As more job openings become available to Filipinos, the incidence of scammers is also increasing.
The Philippine Overseas Employment Administration (POEA) warned jobseekers of fake recruitment for a cruise ship sent through e-mail. The agency urged recipients to ignore the email which was deemed job offer scam.
In the email, the sender informs the recipient of being “shortlisted to become a Cruise group crew here in Ontario Toronto, Canada”.
To lure potential victims, Princess Cruise Ship Company, the purported employer, offers a monthly salary of US$3,500 and US$300 allowance, with free food and accommodation and medical insurance. Apart from it, the “company” also offers free visa and work permit.
The catch, however, is that the applicant is required to send US$350 to the company’s account officer through a remittance company. The recipient was told to send payment to a certain Kelvin Jacob Sloan of Maple Grove, Minnesota, USA.
The sender used the email addresses email@example.com and firstname.lastname@example.org, a telling sign that the job offer is a scam.
Here’s how to spot a job offer scam:
Too good to be true. When an offer seems too good to be true, it probably is a scam. They deceive victims through offering high salaries and several benefits.
You did not apply to the job. It probably is a scam if you received an offer to a certain job you did not apply for.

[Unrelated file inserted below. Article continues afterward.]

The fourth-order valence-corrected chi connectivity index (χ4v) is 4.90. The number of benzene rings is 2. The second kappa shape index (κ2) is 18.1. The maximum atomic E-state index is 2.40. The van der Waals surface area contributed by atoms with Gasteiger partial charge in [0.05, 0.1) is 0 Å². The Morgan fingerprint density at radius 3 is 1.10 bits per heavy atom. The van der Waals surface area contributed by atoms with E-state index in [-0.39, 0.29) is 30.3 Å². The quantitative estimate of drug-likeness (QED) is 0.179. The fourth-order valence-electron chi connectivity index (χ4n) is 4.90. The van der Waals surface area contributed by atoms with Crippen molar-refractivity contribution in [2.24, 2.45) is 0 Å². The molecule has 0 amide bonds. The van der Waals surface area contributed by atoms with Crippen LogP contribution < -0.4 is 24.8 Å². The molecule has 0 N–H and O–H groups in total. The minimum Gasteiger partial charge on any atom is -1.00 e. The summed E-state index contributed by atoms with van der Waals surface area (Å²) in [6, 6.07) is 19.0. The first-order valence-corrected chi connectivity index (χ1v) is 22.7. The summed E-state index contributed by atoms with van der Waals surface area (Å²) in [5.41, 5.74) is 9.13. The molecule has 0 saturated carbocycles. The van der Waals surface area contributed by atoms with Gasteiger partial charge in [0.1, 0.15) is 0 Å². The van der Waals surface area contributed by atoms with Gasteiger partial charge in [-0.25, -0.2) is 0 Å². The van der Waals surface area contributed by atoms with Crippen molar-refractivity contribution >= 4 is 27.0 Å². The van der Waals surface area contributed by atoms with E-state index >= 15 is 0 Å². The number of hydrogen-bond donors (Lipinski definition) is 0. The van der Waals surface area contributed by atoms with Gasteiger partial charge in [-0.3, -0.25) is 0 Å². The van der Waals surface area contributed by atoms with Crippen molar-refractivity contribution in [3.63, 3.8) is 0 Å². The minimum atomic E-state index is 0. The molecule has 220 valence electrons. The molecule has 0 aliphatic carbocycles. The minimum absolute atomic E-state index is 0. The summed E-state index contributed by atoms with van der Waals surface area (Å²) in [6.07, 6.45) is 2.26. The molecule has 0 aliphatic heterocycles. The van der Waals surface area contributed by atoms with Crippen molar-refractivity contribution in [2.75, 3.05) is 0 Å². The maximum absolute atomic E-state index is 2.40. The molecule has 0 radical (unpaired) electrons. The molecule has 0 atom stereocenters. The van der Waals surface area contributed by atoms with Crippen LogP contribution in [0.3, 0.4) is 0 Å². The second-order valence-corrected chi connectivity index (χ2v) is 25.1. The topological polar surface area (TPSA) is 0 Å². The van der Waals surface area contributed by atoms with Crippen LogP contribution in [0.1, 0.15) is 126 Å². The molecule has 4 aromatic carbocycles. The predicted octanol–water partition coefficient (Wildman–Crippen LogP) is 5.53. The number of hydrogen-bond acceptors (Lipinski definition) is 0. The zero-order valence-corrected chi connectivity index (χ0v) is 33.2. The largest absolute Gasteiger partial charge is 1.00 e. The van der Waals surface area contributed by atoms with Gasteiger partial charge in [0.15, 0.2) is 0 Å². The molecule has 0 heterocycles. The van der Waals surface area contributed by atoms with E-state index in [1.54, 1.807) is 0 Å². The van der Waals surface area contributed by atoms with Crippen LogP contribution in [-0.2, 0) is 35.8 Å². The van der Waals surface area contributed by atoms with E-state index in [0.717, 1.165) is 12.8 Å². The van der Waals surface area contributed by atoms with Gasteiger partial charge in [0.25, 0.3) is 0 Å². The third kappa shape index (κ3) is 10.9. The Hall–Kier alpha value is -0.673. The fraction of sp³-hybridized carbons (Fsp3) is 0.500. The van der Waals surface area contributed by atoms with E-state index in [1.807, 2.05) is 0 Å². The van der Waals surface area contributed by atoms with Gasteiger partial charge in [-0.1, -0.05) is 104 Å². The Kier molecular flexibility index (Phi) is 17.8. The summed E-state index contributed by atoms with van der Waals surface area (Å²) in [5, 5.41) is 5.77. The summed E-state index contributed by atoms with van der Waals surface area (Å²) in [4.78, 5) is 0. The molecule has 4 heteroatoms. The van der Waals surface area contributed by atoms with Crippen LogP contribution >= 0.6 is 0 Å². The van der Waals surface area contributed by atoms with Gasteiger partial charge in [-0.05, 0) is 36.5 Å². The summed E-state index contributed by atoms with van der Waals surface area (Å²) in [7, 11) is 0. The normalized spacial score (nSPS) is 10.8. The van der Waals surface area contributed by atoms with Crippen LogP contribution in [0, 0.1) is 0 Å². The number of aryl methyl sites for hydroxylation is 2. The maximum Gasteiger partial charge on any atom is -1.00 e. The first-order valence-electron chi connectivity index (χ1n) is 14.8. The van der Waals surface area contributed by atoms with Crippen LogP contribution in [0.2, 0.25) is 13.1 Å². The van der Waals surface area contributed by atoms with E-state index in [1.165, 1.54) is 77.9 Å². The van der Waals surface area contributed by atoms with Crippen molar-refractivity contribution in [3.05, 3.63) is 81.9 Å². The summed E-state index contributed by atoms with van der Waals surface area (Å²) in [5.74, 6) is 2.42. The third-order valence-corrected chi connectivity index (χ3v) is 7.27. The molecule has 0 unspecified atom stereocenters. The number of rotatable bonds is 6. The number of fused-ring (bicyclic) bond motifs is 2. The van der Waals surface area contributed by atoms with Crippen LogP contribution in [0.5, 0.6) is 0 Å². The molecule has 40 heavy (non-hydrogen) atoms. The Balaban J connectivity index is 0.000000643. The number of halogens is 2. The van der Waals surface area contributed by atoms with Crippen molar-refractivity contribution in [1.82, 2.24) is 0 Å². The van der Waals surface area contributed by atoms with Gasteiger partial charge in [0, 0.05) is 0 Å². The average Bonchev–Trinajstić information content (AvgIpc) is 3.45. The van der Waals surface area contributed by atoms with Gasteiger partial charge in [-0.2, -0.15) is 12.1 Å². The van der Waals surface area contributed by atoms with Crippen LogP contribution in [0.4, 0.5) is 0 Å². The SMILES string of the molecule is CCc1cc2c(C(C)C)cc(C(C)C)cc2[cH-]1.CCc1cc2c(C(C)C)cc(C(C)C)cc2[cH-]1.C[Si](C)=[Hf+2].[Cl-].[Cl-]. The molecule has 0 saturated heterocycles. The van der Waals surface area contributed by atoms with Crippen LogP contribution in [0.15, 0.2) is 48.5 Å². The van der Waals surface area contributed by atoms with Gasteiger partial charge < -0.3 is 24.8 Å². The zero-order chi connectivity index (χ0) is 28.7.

Poor email content construction. If a job offer which is supposedly created by a large company displays grammatical and spelling errors, it is always a scam.
Request for fees. Scammers always ask for advance payments supposedly for documentation or processing fees.
Suspicious email address. If you receive an email from supposed big company but the email address is hosted through free email domains like Yahoo, Gmail, etc, then you are probably dealing with a job offer scam.
Big companies always pay for their own hosting and use its own hostname for its email addresses. For example, an email add which appears like email@example.com is not legit, while firstname.lastname@example.org suggests legitimacy.
No physical company address. If there is no physical address, you are being scammed. If there is a physical address, check it out using Google and see if it is a real address.
Untraceable payment method. The scammer’s most preferred payment method is through remittance companies such as Western Union, MoneyGram, etc. because these payment centers are untraceable. Legit companies, should it require payments, will always use a bank account in collecting fees.
Pressure. Scammers will often put pressure on their victims and urge them to pay immediately or lose the opportunity.
Jobseekers are urged to practice vigilance especially when accepting a job offer to avoid getting scammed – find out more here.